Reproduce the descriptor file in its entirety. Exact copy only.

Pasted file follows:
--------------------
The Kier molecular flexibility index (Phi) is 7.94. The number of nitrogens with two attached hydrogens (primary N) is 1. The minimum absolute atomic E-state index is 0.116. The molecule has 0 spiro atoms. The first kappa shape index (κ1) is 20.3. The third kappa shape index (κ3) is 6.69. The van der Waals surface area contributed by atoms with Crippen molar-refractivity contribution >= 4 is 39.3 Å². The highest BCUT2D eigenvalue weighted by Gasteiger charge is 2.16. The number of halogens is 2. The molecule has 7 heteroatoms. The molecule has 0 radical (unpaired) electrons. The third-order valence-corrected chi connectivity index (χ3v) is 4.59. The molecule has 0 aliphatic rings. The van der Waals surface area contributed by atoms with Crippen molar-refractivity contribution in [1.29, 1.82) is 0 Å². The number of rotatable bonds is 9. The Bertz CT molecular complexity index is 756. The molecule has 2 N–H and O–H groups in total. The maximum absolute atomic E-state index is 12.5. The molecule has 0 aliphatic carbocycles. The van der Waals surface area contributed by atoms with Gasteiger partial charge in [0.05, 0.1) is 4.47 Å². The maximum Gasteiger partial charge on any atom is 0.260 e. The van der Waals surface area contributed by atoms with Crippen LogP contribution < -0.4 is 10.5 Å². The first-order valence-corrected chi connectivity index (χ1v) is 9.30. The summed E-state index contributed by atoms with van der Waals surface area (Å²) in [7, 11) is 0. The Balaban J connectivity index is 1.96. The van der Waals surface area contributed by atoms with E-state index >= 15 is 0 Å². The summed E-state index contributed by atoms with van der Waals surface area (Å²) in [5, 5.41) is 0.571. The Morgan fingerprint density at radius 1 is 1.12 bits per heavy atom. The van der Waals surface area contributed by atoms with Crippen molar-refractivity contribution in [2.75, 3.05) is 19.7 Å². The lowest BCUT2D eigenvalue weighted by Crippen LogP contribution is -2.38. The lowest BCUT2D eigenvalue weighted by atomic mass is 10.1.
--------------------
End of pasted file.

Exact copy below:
The Kier molecular flexibility index (Phi) is 7.94. The number of nitrogens with two attached hydrogens (primary N) is 1. The minimum absolute atomic E-state index is 0.116. The molecule has 0 spiro atoms. The first kappa shape index (κ1) is 20.3. The third kappa shape index (κ3) is 6.69. The van der Waals surface area contributed by atoms with Crippen molar-refractivity contribution >= 4 is 39.3 Å². The highest BCUT2D eigenvalue weighted by Gasteiger charge is 2.16. The number of halogens is 2. The molecule has 7 heteroatoms. The molecule has 0 radical (unpaired) electrons. The third-order valence-corrected chi connectivity index (χ3v) is 4.59. The molecule has 0 aliphatic rings. The van der Waals surface area contributed by atoms with Crippen molar-refractivity contribution in [1.29, 1.82) is 0 Å². The number of rotatable bonds is 9. The Bertz CT molecular complexity index is 756. The molecule has 2 N–H and O–H groups in total. The maximum absolute atomic E-state index is 12.5. The molecule has 0 aliphatic carbocycles. The van der Waals surface area contributed by atoms with Gasteiger partial charge in [0.05, 0.1) is 4.47 Å². The maximum Gasteiger partial charge on any atom is 0.260 e. The van der Waals surface area contributed by atoms with Crippen LogP contribution < -0.4 is 10.5 Å². The first-order valence-corrected chi connectivity index (χ1v) is 9.30. The summed E-state index contributed by atoms with van der Waals surface area (Å²) in [7, 11) is 0. The Balaban J connectivity index is 1.96. The van der Waals surface area contributed by atoms with E-state index >= 15 is 0 Å². The summed E-state index contributed by atoms with van der Waals surface area (Å²) in [5, 5.41) is 0.571. The Morgan fingerprint density at radius 1 is 1.12 bits per heavy atom. The van der Waals surface area contributed by atoms with Crippen molar-refractivity contribution in [2.75, 3.05) is 19.7 Å². The lowest BCUT2D eigenvalue weighted by Crippen LogP contribution is -2.38. The lowest BCUT2D eigenvalue weighted by atomic mass is 10.1.